Seven key differences between a UPS system and an inverter

Faced with the gloomy prospect of load shedding until 2027, many South Africans have somewhat reluctantly realised the need for alternative energy-efficient power solutions.

Forget about insurance being a grudge purchase. Buying a reliable source of backup power has become something of an unwanted necessity for many of us.

There is simply no choice if you need to run a household, maintain a lifestyle or stay productive in the workplace. A source of backup power is crucial in these dark times.

We need a source of power to charge our mobile devices and run appliances such as washing machines, fridge-freezers and air conditioners – not only during scheduled load shedding but also during unplanned power outages.

For domestic and office users, in particular, the discussion about a source of backup power is usually about whether to invest in a UPS (uninterruptible power supply) system or an inverter to help them stay connected during a blackout.

These two solutions make up what is commonly known as backup power. By definition, backup power refers to any device that provides instantaneous uninterruptible power.

Both a UPS and inverter provide a backup supply to the electrical system. They are used for the same purpose.

However, there are some main differences between them. From the time it takes for them to start supplying power to the duration for which they can operate, to name but two.

Here are seven key differences between a UPS system and an inverter:

  • Description: Most notably, a UPS is designed to provide clean, stable power to critical loads in the event of other power sources failing or not being available. An inverter, on the other hand, is designed to convert DC power into standard AC power in order to charge and run equipment and appliances.
  • Application: A UPS is used mainly for computers and IT-related systems (such as routers) to provide electric power just long enough to enable you to save your data and shut down your computer when there is a power failure or load shedding kicks in. An inverter, on the other hand, typically provides power backup to various domestic and commercial electrical appliances such as fans, lamps and coolers.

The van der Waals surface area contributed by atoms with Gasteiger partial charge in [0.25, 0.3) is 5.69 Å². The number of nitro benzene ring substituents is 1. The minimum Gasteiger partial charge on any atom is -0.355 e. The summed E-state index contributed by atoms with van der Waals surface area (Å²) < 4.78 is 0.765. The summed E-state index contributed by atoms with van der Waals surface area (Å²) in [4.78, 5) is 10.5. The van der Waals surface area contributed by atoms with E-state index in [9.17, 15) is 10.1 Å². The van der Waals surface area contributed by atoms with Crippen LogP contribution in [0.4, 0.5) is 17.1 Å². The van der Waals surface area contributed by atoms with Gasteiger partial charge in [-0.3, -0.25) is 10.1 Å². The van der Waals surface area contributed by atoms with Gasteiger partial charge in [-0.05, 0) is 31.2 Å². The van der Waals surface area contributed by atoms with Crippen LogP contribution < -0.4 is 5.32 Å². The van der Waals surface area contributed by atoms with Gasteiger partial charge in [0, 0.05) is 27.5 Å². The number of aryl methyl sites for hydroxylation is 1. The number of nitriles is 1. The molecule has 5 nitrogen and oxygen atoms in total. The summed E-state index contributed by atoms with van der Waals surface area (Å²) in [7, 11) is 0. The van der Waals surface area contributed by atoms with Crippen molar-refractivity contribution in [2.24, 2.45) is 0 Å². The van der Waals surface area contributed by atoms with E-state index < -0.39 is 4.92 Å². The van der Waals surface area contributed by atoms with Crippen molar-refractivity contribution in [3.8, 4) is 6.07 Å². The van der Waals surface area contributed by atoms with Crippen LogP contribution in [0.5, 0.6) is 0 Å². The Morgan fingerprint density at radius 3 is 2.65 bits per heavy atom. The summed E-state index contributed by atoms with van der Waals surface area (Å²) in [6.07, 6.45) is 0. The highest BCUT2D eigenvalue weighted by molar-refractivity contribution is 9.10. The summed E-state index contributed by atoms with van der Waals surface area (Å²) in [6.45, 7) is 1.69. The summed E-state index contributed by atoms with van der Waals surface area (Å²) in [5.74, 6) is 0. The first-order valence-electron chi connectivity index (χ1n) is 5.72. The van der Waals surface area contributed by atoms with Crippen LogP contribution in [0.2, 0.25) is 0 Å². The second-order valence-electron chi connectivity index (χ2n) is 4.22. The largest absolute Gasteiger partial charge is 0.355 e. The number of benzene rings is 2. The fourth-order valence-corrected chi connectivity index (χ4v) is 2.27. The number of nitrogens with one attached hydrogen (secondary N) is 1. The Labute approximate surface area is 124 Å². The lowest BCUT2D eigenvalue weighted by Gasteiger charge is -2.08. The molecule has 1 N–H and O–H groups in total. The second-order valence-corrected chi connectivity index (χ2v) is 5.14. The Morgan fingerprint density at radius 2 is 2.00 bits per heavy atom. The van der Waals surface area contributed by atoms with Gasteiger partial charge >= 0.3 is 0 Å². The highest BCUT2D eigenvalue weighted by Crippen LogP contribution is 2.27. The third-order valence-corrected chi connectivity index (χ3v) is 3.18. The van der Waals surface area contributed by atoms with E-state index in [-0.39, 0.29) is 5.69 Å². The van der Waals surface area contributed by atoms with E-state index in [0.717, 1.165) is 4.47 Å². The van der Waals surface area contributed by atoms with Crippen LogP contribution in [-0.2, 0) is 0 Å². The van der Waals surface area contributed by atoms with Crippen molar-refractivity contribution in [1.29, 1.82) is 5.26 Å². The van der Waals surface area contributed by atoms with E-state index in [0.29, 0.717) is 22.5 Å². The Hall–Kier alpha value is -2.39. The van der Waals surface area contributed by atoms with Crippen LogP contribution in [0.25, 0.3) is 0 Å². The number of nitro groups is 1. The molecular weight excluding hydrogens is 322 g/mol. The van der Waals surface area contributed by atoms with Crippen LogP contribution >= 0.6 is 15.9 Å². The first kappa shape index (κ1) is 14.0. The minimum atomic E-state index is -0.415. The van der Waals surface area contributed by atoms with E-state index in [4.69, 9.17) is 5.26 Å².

• Backup time: A UPS provides less backup time and therefore supplies power for a short duration. An inverter can supply power for much longer, depending on its capacity. Therefore an inverter supplies power for a longer duration.
  • Switching time: A UPS provides near-instantaneous power. An inverter, meanwhile, has a longer time delay before providing power.
  • Types: The types of UPS solutions available are:
    • Single Phase:
      • Off-Line UPS
      • Line Interactive UPS
      • On-Line UPS
    • Three Phase:
      • On-Line UPS

There are multiple types of inverters. These include:

    • Battery Backup Inverter Solutions
    • Inverters for Solar Solutions
    • Inverters with Generator Control
    • Grid Tied Inverters
    • DC Coupled Inverters
    • AC Coupled Inverters
    • Hybrid Inverters
    • Off Grid Inverters
    • Plug and Play Inverter Solutions
  • Connection: A UPS system is directly connected to the appliance, whereas the inverter is first connected to the battery and then connected to the circuit of the appliance.
  • Charging: A UPS can charge the battery from the main electrical supply. An inverter cannot charge a battery itself. It needs an external charge controller to charge the battery.
  • Read about more the differences between a UPS and an inverter


Since load shedding is here to stay for now, investing in a backup source of power is more important than ever. The cost, your power needs and your level of protection should be considered before making a decision to purchase a backup power solution.

  • Need some advice as to which backup power source you should purchase? Talk to us

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